Article | Open | Published:

Selective oxidation of B800 bacteriochlorophyll a in photosynthetic light-harvesting protein LH2

Scientific Reportsvolume 9, Article number: 3636 (2019) | Download Citation

Abstract

Engineering chlorophyll (Chl) pigments that are bound to photosynthetic light-harvesting proteins is one promising strategy to regulate spectral coverage for photon capture and to improve the photosynthetic efficiency of these proteins. Conversion from the bacteriochlorophyll (BChl) skeleton (7,8,17,18-tetrahydroporphyrin) to the Chl skeleton (17,18-dihydroporphyrin) produces the most drastic change of the spectral range of absorption by light-harvesting proteins. We demonstrated in situ selective oxidation of B800 BChl a in light-harvesting protein LH2 from a purple bacterium Rhodoblastus acidophilus by 2,3-dichloro-5,6-dicyano-1,4-benzoquinone. The newly formed pigment, 3-acetyl Chl a, interacted with the LH2 polypeptides in the same manner as native B800. B850 BChl a was not oxidized in this reaction. CD spectroscopy indicated that the B850 orientation and the content of the α-helices were unchanged by the B800 oxidation. The nonameric circular arrangement of the oxidized LH2 protein was visualized by AFM; its diameter was almost the same as that of native LH2. The in situ oxidation of B800 BChl a in LH2 protein with no structural change will be useful not only for manipulation of the photofunctional properties of photosynthetic pigment-protein complexes but also for understanding the substitution of BChl to Chl pigments in the evolution from bacterial to oxygenic photosynthesis.

Introduction

Light-harvesting antenna proteins play crucial roles in the primary process in photosynthesis. In these proteins, cyclic tetrapyrrole pigments such as chlorophyll (Chl) and bacteriochlorophyll (BChl) are embedded in the protein matrix and engaged in the efficient capture of photons and the transfer of excitation energy to the reaction center complexes. The spectral coverage of pigments in light-harvesting proteins is the basis for efficient photosynthetic ability in photosynthetic organisms. Generally, oxygenic photosynthetic organisms utilize Chl pigments (17,18-dihydroporphyrin), whereas purple photosynthetic bacteria and heliobacteria exploit BChls a, b, and g (7,8,17,18-tetrahydroporphyrin)1,2,3. The skeletons of (B)Chl pigments are primarily responsible for their spectral properties. The lowest energy absorption bands (Qy bands) of the 17,18-dihydroporphyrin pigments are positioned at approximately 100-nm shorter wavelength regions than those of the 7,8,17,18-tetrahydroporphyrin pigments.

Light-harvesting complex 2 (LH2), which is a peripheral antenna protein in purple photosynthetic bacteria, has BChl a and carotenoids as light-harvesting pigments. LH2 proteins have symmetric circular arrangements of pigment-polypeptide subunits4,5,6. BChl a pigments in LH2 proteins are classified into two types termed as B800 and B850 due to their Qy bands around 800 and 850 nm. B800 BChl a is present as the monomeric form in LH2 proteins. In contrast, B850 BChl a pigments form a dimer in one subunit composed of transmembranous α- and β-polypeptides and excitonically interact with each other in the circular arrangement. The excitation energy captured by B800 BChl a is transferred to B850 BChl a in LH2 proteins7,8,9.

Changing BChl a to Chl-type pigments in bacterial photosynthetic proteins is one excellent strategy to control light-harvesting and energy transfer abilities. This is helpful not only for the elucidation of the mechanisms of energy transfer and photoprotection in the target photosynthetic proteins but also for the development of novel photofunctional proteins. In this regard, the exchange of B800 BChl a with Chl pigments in LH2 proteins by B800-removal and the subsequent insertion of exogenous Chls have been studied10,11,12,13,14,15,16,17.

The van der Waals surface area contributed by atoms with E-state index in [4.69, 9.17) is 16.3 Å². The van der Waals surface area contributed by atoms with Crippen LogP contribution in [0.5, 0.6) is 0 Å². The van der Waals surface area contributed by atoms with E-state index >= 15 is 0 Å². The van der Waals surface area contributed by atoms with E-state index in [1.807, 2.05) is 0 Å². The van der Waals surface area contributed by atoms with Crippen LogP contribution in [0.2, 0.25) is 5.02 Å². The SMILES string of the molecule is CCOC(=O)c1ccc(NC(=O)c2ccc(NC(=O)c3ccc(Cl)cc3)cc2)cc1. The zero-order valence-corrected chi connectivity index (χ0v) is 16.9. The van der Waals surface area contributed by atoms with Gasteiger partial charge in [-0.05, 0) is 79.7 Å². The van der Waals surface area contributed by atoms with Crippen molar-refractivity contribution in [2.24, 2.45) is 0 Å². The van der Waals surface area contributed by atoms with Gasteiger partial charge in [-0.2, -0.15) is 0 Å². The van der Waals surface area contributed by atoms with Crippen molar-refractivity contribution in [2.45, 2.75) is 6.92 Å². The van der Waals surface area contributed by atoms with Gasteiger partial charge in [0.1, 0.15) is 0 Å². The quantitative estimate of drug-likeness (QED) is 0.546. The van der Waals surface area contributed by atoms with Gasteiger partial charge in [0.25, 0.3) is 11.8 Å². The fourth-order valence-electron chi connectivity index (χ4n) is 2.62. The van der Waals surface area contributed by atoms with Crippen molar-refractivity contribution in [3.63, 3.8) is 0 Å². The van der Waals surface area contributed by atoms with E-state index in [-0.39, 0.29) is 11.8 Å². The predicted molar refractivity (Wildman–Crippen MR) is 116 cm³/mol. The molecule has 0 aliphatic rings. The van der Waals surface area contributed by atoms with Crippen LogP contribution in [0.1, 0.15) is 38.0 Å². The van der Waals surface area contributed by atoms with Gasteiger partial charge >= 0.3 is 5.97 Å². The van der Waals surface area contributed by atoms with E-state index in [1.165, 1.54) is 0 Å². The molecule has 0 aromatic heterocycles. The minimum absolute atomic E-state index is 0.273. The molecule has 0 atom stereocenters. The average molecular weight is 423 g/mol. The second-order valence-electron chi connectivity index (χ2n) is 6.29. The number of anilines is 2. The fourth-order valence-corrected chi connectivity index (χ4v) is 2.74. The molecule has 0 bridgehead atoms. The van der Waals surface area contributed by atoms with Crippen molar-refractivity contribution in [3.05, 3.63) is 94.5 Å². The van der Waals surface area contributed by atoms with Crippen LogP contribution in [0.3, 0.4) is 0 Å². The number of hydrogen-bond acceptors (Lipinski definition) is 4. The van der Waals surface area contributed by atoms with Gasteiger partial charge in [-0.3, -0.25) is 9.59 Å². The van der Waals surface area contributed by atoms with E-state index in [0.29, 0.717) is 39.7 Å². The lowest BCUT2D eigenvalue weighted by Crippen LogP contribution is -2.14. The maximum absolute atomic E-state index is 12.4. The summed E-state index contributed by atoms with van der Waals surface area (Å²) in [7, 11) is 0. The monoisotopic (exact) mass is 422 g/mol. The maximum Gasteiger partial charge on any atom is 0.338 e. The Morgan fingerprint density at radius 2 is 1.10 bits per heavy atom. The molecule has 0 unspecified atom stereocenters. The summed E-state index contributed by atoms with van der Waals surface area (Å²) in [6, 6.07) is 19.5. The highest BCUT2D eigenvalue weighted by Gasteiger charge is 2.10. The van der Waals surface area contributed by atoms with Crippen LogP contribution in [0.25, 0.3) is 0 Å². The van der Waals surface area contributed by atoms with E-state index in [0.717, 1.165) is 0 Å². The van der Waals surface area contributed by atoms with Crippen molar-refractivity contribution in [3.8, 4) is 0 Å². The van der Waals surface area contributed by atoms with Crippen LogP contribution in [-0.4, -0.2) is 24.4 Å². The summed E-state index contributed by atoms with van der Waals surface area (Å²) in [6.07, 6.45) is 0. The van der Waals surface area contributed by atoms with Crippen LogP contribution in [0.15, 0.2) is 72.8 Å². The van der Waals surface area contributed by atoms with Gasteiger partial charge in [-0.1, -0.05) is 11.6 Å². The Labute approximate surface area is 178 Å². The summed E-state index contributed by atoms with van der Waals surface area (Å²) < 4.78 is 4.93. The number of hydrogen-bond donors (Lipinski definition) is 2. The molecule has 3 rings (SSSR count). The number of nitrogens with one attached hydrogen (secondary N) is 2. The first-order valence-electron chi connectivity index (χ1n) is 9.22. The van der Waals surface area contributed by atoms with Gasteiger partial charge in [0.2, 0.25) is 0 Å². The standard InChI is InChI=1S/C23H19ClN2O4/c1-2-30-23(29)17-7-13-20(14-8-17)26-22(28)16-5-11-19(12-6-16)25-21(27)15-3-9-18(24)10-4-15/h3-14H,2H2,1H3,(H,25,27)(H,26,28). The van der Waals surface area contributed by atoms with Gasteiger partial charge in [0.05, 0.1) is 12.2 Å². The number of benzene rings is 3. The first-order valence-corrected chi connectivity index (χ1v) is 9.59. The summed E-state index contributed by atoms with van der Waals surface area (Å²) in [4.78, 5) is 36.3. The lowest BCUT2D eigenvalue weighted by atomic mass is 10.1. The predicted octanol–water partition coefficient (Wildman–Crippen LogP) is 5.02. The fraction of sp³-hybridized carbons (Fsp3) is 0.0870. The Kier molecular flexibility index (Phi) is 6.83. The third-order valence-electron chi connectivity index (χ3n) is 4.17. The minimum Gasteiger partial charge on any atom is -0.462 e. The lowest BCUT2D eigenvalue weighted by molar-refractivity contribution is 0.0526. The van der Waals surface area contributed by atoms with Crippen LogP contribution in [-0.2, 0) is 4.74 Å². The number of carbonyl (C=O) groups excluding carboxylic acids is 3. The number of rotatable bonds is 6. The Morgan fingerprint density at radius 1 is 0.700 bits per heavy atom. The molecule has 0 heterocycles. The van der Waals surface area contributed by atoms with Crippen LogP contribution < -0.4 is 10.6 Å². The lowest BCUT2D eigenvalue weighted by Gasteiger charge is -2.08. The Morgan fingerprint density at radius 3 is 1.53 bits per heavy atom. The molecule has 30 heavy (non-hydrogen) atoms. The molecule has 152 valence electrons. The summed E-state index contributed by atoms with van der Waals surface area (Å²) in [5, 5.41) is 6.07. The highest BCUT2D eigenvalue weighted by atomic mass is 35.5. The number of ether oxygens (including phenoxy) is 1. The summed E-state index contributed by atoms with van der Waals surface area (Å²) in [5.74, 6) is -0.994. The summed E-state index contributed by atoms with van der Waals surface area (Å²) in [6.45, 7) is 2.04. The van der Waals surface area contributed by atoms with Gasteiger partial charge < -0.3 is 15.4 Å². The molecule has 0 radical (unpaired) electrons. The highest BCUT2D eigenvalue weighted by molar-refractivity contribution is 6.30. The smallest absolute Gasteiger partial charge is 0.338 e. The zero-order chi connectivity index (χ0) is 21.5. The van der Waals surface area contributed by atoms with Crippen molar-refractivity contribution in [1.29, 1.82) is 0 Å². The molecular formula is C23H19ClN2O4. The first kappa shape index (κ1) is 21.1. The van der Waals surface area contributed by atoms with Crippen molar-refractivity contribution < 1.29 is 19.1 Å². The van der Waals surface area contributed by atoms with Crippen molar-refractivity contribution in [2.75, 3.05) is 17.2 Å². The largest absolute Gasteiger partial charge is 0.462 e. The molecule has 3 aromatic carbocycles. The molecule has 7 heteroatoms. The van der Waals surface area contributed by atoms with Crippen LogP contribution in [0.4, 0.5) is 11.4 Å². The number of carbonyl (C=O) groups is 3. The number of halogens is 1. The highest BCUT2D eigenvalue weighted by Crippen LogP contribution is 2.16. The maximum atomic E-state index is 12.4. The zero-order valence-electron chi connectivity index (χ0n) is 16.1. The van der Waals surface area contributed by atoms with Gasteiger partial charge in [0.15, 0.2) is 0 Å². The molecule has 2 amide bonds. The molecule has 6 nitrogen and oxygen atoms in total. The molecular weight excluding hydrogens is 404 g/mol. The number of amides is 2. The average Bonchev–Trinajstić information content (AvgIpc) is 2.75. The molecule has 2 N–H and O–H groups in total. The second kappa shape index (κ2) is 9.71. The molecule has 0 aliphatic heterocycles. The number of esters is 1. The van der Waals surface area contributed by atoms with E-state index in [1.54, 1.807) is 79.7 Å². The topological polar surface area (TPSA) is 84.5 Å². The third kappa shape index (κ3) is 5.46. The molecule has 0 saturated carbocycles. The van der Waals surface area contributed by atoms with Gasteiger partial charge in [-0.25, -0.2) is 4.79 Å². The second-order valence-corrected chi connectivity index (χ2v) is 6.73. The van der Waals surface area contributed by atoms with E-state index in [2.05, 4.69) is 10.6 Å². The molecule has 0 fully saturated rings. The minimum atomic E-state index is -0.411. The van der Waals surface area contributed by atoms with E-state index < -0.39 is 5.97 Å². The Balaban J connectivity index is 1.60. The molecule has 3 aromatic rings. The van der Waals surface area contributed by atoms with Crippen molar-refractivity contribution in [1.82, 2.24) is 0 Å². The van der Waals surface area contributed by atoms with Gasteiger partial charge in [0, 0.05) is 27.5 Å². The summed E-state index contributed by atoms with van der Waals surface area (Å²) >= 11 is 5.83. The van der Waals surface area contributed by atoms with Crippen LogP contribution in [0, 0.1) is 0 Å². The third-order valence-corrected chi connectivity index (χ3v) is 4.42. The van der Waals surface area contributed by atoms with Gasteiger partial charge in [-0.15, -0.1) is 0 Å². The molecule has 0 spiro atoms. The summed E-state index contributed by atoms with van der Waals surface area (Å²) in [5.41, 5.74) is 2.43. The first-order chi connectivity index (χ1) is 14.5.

In contrast to the exchange of B800 BChl a, there is little information on in situ conversion of BChl a into Chl-type pigments in LH2 proteins. Especially, no information is available about the isolation and the detailed characterization of LH2 proteins whose B800 BChl a is selectively converted to Chl pigments by in situ oxidation, although BChl oxidation has been reported in studies on photoprotection in light-harvesting proteins in purple bacteria18,19,20,21,22,23,24 and the functional roles of BChl pigments in proteins in green sulfur bacteria25 and heliobacteria26. Generally bacteriochlorin pigments (7,8,17,18-tetrahydroporphyrins) are chemically oxidized by 2,3-dichloro-5,6-dicyano-1,4-benzoquinone (DDQ) to give corresponding chlorins (17,18-dihydroporphyrins)27. We apply this reaction to in situ conversion of B800 BChl a in LH2 as a novel methodology to regulate the photofunctional abilities.

In this study, we performed selective conversion of B800 BChl a to a corresponding chlorin pigment called 3-acetyl Chl a (Fig. 1) in LH2 protein isolated from a purple photosynthetic bacterium Rhodoblastus (Rbl.) acidophilus by oxidation with DDQ. In contrast to the complete oxidation of B800 BChl a, no oxidation of B850 BChl a occurred. The newly formed pigment, 3-acetyl Chl a, was accommodated in the B800 site in essentially the same manner as native BChl a and transferred the excitation energy to B850 BChl a. Circular dichroism (CD) spectroscopy and atomic force microscopy (AFM) indicated that the protein structure was preserved even if B800 BChl a is converted to 3-acetyl Chl a.

Figure 1
Figure 1

Molecular structures of BChl a (single bond between C7 and C8) and 3-acetyl Chl a (double bond between C7 and C8).

Results

Spectral properties